A decision on this issue requires us to first consider Rule 56(f) of the Federal Rules of Civil Procedure, which was not mentioned by the parties in their briefs nor cited by the district court in any of its rulings. It provides as follows:
Should it appear from the affidavits of a party opposing the [summary judgment] motion that the party cannot for reasons stated present by affidavit facts essential to justify the party's opposition, the court may refuse the application for judgment or may order a continuance to permit affidavits to be obtained or depositions to be taken or discovery to be had or may make such other order as is just.
Fed. R. Civ. P. 56(f). It has been referred to as a "carefully crafted" rule that serves as a vehicle through which the non-movant meets his "obligation to inform the district court of his need for discovery . . . ." Vance ex rel. Hammons v. United States, 90 F.3d 1145, 1149 (6th Cir. 1996).
The Fourth Circuit has commented as follows on the importance of complying with Rule 56(f)'s requirement through the use of affidavits, as opposed to briefs:
We, like other reviewing courts, place great weight on the Rule 56(f) affidavit, believing that " [a] party may not simply assert in its brief that discovery was necessary and thereby overturn summary judgment when it failed to comply with the requirement of Rule 56(f) to set out reasons for the need for discovery in an affidavit." The Second Circuit Court of Appeals has similarly explained that " [a] reference to Rule 56(f) and to the need for additional discovery in a memorandum of law in opposition to a motion for summary judgment is not an adequate substitute for a Rule 56(f) affidavit . . . and the failure to file an affidavit under Rule 56(f) is itself sufficient grounds to reject a claim that the opportunity for discovery was inadequate."
Evans v. Technologies Applications & Serv. Co., 80 F.3d 954, 961 (4th Cir. 1996) (citations omitted) (alterations in original); see also Radich v. Goode, 886 F.2d 1391, 1394 (3d Cir. 1989) ("Rule 56(f) clearly requires that an affidavit be filed.").
The importance of complying with Rule 56(f) cannot be overemphasized. " [I]f the appellant has not filed either a Rule 56(f) affidavit or a motion that gives the district court a chance to rule on the need for additional discovery, this court will not normally address whether there was adequate time for discovery." Plott v. General Motors Corp., 71 F.3d 1190, 1196 (6th Cir. 1995) (citations omitted); see also Pasternak v. Lear Petroleum Exploration, Inc., 790 F.2d 828, 832-33 (10th Cir. 1986) ("Where a party opposing summary judgment and seeking a continuance pending completion of discovery fails to take advantage of the shelter provided by Rule 56(f) by filing an affidavit, there is no abuse of discretion in granting summary judgment if it is otherwise appropriate.") (citing Shavrnoch v. Clark Oil & Refining Corp., 726 F.2d 291, 294 (6th Cir. 1984)). Beyond the procedural requirement of filing an affidavit, Rule 56(f) has been interpreted as requiring that a party making such a filing indicate to the district court its need for discovery, what material facts it hopes to uncover, and why it has not previously discovered the information. See Radich, 886 F.2d at 1393-94.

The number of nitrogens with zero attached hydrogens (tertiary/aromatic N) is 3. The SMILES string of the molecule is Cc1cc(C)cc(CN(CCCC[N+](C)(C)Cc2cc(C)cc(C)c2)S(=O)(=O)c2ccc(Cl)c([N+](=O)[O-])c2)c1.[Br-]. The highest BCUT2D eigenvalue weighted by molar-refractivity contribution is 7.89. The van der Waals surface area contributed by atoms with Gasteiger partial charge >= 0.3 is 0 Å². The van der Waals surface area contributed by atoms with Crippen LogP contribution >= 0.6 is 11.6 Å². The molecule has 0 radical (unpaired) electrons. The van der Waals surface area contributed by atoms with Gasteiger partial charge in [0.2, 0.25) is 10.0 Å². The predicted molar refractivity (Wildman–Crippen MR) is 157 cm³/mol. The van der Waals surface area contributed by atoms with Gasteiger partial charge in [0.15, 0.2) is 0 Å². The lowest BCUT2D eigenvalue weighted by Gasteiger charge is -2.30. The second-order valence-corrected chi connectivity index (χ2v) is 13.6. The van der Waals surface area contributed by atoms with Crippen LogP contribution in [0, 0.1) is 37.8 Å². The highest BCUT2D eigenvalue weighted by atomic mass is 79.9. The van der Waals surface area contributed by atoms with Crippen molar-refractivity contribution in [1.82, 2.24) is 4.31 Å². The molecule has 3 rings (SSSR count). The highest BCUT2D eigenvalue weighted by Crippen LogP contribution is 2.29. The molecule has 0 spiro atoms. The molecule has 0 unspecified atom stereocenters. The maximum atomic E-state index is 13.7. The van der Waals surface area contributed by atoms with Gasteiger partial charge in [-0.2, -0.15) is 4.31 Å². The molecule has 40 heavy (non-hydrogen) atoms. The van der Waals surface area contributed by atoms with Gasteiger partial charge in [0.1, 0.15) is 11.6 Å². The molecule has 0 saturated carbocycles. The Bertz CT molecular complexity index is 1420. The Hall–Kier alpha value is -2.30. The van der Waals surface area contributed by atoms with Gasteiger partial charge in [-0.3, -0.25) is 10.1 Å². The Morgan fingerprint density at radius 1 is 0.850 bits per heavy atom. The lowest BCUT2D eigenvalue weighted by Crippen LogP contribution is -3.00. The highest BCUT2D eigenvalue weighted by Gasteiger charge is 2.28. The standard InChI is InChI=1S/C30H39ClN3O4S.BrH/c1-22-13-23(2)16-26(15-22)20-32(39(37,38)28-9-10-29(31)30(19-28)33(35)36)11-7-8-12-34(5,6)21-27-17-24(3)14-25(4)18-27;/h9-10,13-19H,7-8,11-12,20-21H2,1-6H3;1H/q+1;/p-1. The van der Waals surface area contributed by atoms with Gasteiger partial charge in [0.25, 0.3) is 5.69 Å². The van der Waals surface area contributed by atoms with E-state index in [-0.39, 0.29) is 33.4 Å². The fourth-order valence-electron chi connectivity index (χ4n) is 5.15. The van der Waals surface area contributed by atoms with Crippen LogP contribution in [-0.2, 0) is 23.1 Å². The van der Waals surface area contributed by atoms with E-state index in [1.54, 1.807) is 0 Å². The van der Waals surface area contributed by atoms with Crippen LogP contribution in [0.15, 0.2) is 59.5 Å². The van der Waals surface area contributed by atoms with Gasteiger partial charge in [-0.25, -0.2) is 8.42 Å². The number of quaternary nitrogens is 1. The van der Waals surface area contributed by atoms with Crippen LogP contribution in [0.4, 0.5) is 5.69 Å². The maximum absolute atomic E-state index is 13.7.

Some courts have suggested that the request for relief under Rule 56(f) can take a form other than an affidavit. See, e.g., Pfeil v. Rogers, 757 F.2d 850, 856 (7th Cir. 1985) ("A court may disregard a failure to formally comply with Rule 56(f) if the opposing party's request for a continuance clearly sets out the justification for the continuance."). Indeed, even our own court has intimated that either a Rule 56(f) affidavit "or a motion" would suffice.Plott, 71 F.3d at 1196. We need not address this issue, however, because, as explained below, the Cacevics complied with neither the technical nor the substantive aspects of the rule.
We first note that the Cacevics failed to file an affidavit on two separate occasions--first on September 21, 1998 and again prior to October 18, 1998. Their September 21, 1998 "preliminary non-substantive response" was clearly a request for additional time for discovery, but it was not in the form of an affidavit. See Radich, 886 F.2d at 1394 ("Appellants contend that their attorney's unverified memorandum opposing the motion for summary judgment complies with the Rule 56(f) affidavit requirement. It does not . . . . An unsworn memorandum opposing a party's motion for summary judgment is not an affidavit."); Brae Transp., Inc. v. Coopers & Lybrand, 790 F.2d 1439, 1443 (9th Cir. 1986) ("References in memoranda and declarations to a need for discovery do not qualify as motions under Rule 56(f). Rule 56(f) requires affidavits setting forth the particular facts expected from the movant's discovery.").